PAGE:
Welcome to a special column where Lexi Puev, a senior exercise science major at Dickinson State University, shares her insights and experiences.

Lexi Puev hosts a blog titled "Modify Your Mindset." The blog is an inspirational compilation of experiences, insights, and advice from a young woman who has pursued her passions throughout her life. Originally from Lincoln, Nebraska, Lexi moved to Cheyenne, Wyoming in her early teens, graduating from Central High School in 2021. The 21-year-old’s journey then brought her to Dickinson State University, where she received a volleyball scholarship and was accepted into the Theodore Roosevelt Honors Leadership Program.

Lexi helped her high school team reach the Wyoming state championship for the first time in a decade. Volleyball taught her discipline, dedication, and resilience. She envisions herself coaching in the future, eager to pass on the life lessons she has learned in the sport.

Over six summers, she volunteered at the Cheyenne Therapeutic Equestrian Center, assisting in therapy sessions with special needs children. Lexi's personal mission statement, "to inspire and support everyone around me to reach their goals," reflects her dedication to helping others.

Lexi believes a good leader should exhibit self-discipline, open-mindedness, consideration, and passion. She describes her leadership style as a blend of visionary and coaching approaches, integrating forward-thinking with nurturing and motivational qualities.

Lexi draws inspiration from Theodore Roosevelt and University of Nebraska volleyball coach John Cook. She had the opportunity to meet Cook at a volleyball camp she attended. “At camp, he instantly became one of my leadership role models. Cook has a lot of self-discipline and passion. He thrives at being considerate yet firm with his players and you can see that he cares about them. His modesty made an impact on me. Everyone knows him as one of the best volleyball coaches in the country, yet he cares as if it were his first year coaching; he is always trying to be better.” She advises others to look for role models with qualities they admire and aspire to emulate. “Like Cook, I aspire to be humble when needed and stay composed in stressful situations.”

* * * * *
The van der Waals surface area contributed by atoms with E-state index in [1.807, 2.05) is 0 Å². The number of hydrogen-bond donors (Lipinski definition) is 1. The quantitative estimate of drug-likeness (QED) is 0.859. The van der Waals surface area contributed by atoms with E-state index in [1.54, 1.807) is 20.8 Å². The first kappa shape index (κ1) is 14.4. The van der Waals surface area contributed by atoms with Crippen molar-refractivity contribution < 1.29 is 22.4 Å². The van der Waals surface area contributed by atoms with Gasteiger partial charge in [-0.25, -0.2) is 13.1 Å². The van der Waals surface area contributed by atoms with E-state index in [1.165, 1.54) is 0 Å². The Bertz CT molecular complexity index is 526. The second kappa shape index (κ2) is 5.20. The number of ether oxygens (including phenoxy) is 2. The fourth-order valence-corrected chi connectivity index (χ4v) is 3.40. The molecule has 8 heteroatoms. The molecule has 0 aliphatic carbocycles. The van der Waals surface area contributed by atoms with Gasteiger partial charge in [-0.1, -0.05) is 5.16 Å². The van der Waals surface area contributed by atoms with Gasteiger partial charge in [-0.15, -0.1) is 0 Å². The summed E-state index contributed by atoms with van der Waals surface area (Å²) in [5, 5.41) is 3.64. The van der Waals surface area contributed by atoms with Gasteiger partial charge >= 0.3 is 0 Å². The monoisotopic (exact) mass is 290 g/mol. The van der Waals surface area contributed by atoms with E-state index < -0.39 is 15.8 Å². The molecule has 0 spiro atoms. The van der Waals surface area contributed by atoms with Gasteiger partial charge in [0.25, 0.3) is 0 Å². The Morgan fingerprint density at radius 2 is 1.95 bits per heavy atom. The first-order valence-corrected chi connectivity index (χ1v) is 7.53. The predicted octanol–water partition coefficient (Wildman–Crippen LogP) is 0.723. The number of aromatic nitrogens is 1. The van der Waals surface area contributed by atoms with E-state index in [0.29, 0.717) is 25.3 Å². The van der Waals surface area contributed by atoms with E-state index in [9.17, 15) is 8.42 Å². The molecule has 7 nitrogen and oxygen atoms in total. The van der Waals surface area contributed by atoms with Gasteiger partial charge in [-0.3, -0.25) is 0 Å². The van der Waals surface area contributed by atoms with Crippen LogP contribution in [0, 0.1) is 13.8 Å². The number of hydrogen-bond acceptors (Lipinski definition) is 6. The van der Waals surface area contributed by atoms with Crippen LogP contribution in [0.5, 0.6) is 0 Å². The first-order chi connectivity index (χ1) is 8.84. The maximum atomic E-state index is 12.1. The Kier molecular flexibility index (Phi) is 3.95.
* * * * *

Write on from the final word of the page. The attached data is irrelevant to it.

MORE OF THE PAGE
Lexi warns against certain "dangerous leadership behaviors" that can undermine effective leadership, such as a lack of accountability and poor communication.

Lexi offers the following advice:

  1. Modify your mindset for positive change; believe in the transformative power of positive thinking. “Notice when you are giving yourself a negative thought and flip it right away.”
  2. Set small, achievable goals. “When I was a college freshman, I was lost. I didn’t leave time for me. I made small goals and wrote them on my mirror. Now, as a college senior, I feel so much happier.”
  3. Encourage yourself. Give yourself at least one compliment every day. “Sometimes there is no one around to compliment you, so why not compliment yourself? This is especially important in the morning. Compliment yourself on getting up with the first ring of the alarm. Set yourself up for a good day.”
  4. Surround yourself with supportive people. “You are going to need people for both the good and the bad days.”
  5. Use your mindset-modifying tools to inspire others. “Lead by example. I am an athlete so I know that one person’s attitude can impact the attitude of others on the team.”

Lexi’s message is clear: modify your mindset, lead by example, and make a positive impact on those around you.

To view this column online (p. 12),  please click here.

Debora Dragseth, Ph.D., is the Baker Boy Professor of Leadership at Dickinson State University. Her monthly column in the Heart River Voice offers practical solutions to common workplace issues.